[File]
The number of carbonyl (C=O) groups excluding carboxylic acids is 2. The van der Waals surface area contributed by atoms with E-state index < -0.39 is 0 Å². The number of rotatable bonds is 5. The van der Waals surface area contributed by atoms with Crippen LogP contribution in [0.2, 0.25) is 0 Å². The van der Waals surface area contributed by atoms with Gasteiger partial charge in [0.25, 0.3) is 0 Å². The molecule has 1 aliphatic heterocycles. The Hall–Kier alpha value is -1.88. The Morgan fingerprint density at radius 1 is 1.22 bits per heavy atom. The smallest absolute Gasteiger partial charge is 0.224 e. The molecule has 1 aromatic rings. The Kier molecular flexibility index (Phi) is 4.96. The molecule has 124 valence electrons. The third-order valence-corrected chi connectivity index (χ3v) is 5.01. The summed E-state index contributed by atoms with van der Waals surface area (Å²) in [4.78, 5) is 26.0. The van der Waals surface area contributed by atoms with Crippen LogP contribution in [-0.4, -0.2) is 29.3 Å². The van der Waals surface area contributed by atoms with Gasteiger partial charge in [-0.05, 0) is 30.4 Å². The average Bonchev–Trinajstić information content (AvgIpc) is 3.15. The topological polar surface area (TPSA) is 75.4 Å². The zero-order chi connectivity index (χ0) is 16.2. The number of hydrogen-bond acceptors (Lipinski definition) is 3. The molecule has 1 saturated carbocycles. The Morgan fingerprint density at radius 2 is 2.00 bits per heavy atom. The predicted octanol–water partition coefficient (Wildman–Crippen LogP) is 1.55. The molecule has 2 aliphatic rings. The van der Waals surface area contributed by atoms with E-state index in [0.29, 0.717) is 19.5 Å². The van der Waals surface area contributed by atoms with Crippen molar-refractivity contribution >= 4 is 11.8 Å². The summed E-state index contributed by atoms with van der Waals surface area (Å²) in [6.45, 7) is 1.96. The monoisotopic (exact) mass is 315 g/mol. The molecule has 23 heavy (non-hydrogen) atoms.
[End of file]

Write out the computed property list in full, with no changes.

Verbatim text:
The number of carbonyl (C=O) groups excluding carboxylic acids is 2. The van der Waals surface area contributed by atoms with E-state index < -0.39 is 0 Å². The number of rotatable bonds is 5. The van der Waals surface area contributed by atoms with Crippen LogP contribution in [0.2, 0.25) is 0 Å². The van der Waals surface area contributed by atoms with Gasteiger partial charge in [0.25, 0.3) is 0 Å². The molecule has 1 aliphatic heterocycles. The Hall–Kier alpha value is -1.88. The Morgan fingerprint density at radius 1 is 1.22 bits per heavy atom. The smallest absolute Gasteiger partial charge is 0.224 e. The molecule has 1 aromatic rings. The Kier molecular flexibility index (Phi) is 4.96. The molecule has 124 valence electrons. The third-order valence-corrected chi connectivity index (χ3v) is 5.01. The summed E-state index contributed by atoms with van der Waals surface area (Å²) in [4.78, 5) is 26.0. The van der Waals surface area contributed by atoms with Crippen LogP contribution in [-0.4, -0.2) is 29.3 Å². The van der Waals surface area contributed by atoms with Gasteiger partial charge in [-0.05, 0) is 30.4 Å². The average Bonchev–Trinajstić information content (AvgIpc) is 3.15. The topological polar surface area (TPSA) is 75.4 Å². The zero-order chi connectivity index (χ0) is 16.2. The number of hydrogen-bond acceptors (Lipinski definition) is 3. The molecule has 1 saturated carbocycles. The Morgan fingerprint density at radius 2 is 2.00 bits per heavy atom. The predicted octanol–water partition coefficient (Wildman–Crippen LogP) is 1.55. The molecule has 2 aliphatic rings. The van der Waals surface area contributed by atoms with E-state index in [0.29, 0.717) is 19.5 Å². The van der Waals surface area contributed by atoms with Crippen molar-refractivity contribution >= 4 is 11.8 Å². The summed E-state index contributed by atoms with van der Waals surface area (Å²) in [6.45, 7) is 1.96. The monoisotopic (exact) mass is 315 g/mol. The molecule has 23 heavy (non-hydrogen) atoms.